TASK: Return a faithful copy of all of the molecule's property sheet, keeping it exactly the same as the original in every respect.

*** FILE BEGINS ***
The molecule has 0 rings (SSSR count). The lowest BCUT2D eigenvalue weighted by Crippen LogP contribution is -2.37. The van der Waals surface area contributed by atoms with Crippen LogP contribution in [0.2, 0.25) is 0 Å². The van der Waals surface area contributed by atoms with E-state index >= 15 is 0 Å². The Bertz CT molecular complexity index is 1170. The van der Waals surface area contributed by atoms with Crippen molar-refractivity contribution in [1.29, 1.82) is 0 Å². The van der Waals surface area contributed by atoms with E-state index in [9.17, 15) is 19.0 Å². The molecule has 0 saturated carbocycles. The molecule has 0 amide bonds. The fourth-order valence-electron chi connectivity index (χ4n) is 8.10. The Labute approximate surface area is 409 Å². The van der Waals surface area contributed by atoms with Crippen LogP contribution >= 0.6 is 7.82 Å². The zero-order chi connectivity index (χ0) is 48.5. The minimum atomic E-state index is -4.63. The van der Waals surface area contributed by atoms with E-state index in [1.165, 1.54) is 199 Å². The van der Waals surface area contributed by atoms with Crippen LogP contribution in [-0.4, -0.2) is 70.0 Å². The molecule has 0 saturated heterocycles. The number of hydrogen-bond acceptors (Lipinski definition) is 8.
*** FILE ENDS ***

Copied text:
The molecule has 0 rings (SSSR count). The lowest BCUT2D eigenvalue weighted by Crippen LogP contribution is -2.37. The van der Waals surface area contributed by atoms with Crippen LogP contribution in [0.2, 0.25) is 0 Å². The van der Waals surface area contributed by atoms with E-state index >= 15 is 0 Å². The Bertz CT molecular complexity index is 1170. The van der Waals surface area contributed by atoms with Crippen molar-refractivity contribution in [1.29, 1.82) is 0 Å². The van der Waals surface area contributed by atoms with E-state index in [9.17, 15) is 19.0 Å². The molecule has 0 saturated carbocycles. The molecule has 0 amide bonds. The fourth-order valence-electron chi connectivity index (χ4n) is 8.10. The Labute approximate surface area is 409 Å². The van der Waals surface area contributed by atoms with Crippen LogP contribution >= 0.6 is 7.82 Å². The zero-order chi connectivity index (χ0) is 48.5. The minimum atomic E-state index is -4.63. The van der Waals surface area contributed by atoms with E-state index in [1.165, 1.54) is 199 Å². The van der Waals surface area contributed by atoms with Crippen LogP contribution in [-0.4, -0.2) is 70.0 Å². The molecule has 0 saturated heterocycles. The number of hydrogen-bond acceptors (Lipinski definition) is 8.